A blend of archaic language, brilliantly colored and exquisite costumes and gentle gestures, Noh is a visual treasure to behold and will remain fresh in the memory long after the actors have left the stage and the audience the theater. Majestic in its build up, the plays usually have a limited numbers of actors and are centered on five main themes, often reaching their peak with a performance of dance and song by the lead actor.

Tragedy reigns throughout in Noh dramas and sadness is a common theme but one that melts away when the beauty in which such sadness is displayed is taken in and understood.

Japan's main Noh theater is in Tokyo - The National Noh Theatre - and hosts various programs every month of the year. Well worth checking out if in the capital, the calendar of upcoming performances at this theater and others in Tokyo can be viewed at: http://www.ntj.jac.go.jp/nou/
Prefectures up and down Japan also have Noh theaters so checking with local ticket agencies about shows in a particular town on a particular date is recommended.

Kyogen
As Noh performances can be long, and sometimes feature a couple of plays in succession, to add a lighter note they are often broken-up by a performance of Kyogen - a brief comic skit closely related to Noh. Kyogen was once the lighter hearted spoken entertainment contained within Noh plays in the Middle Ages but over time it separated and featured actors dedicated solely to Kyogen.

Significantly different today as most Kyogen actors do not use masks, and for the serious observers, they wear yellow socks rather than the white of Noh performers, Kyogen is now popular in its own right today and some of its stars are household names.

Kabuki-za KABUKI
Arguably the most popular of the trio listed here in terms of audience numbers, Kabuki is known worldwide as being a 'male only' brand of stage acting although in the early days this was far from the case.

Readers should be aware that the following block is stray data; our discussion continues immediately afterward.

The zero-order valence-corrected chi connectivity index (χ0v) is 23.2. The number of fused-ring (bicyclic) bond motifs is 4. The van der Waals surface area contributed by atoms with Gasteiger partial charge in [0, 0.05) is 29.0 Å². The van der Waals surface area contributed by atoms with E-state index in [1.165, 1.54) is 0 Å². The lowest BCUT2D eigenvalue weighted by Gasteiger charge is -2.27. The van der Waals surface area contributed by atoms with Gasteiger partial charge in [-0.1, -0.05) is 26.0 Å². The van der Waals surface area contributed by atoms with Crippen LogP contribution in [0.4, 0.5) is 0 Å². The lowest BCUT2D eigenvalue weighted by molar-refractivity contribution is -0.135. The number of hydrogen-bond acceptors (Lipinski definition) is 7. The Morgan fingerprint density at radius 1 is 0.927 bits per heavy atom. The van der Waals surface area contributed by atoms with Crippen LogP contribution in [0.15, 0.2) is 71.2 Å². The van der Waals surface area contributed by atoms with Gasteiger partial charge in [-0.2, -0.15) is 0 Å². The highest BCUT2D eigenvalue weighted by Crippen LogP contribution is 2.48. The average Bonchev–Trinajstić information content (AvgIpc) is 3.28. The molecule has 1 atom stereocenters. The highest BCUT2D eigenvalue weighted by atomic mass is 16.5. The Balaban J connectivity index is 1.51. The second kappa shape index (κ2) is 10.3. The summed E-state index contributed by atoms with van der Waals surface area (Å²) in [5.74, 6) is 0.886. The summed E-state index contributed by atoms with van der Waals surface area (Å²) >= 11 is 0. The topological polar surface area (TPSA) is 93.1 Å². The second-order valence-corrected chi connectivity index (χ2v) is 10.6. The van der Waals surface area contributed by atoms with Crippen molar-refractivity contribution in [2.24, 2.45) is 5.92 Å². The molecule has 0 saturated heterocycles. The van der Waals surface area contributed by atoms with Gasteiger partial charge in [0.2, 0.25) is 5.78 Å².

Believed to have originated on a river bank in 1603 in Kyoto when a female shrine attendant and her colleagues performed 'shrine plays', performers were then mostly female. Over time, as the shows were linked with the loosening of morals in society, female actors were banned and were subsequently replaced with groups of young boys. Again considered to be bad for the state of Japan, the boys were likewise prevented from acting in 1652 and this left just adult men to perform all roles - always remarkably made-up yet sometimes in very simple attire in playing both the roles of men and women - a tradition that continues to this day.

Oftentimes brash, an explosion of color and theatrical in the extreme, much of Kabuki is almost the exact opposite to Noh's subtle gestures and Bunraku's silent 'actors.' That said, an art that grew alongside the expanding city of Edo (now renamed Tokyo), Kabuki was enjoyed by the masses whilst Noh was more of an upper class pastime and thus reached the majority. As its actors became living legends, Kabuki secured its niche in the Japanese mind and remains the best known of these three arts on both the domestic and global stage.

Kabuki can be enjoyed around Japan but its heart beats strongest in Ginza, Tokyo where a large purpose built theater named the Kabuki-za has hosted plays (usually for around 26 days each month) since 1889. Plays and timings can change and as plays themselves can run all day, many fans opt to just watch a single act for a reduced fee.

For foreign visitors, earphones are available with English commentary although Kabuki is so dramatic that actions often speak louder than words.

Schedules, ticket information and a full introduction to the Kabuki-za and the world of Kabuki can be seen at
http://www.shochiku.co.jp/play/kabukiza/theater/ in English and Japanese.

From March 3rd to the 27th, the March Grand Kabuki will be performed. "Kichirei Kotobuki Soga" (The Soga Brothers on the Stone Steps), "Yoshitsune Senbon Zakura - Yoshinoyama," "Sugawara Denju Tenarai Kagami - Domyoji" (Sugawara and Secrets of Calligraphy - Domyoji Temple), "Chikagoro Kawara no Tatehiki," "Ninin Wankyu" (Wankyu and Matsuyama) and "Suitengu Megumi no Fukagawa" (Kobei, the Brush Maker) make up the month's program.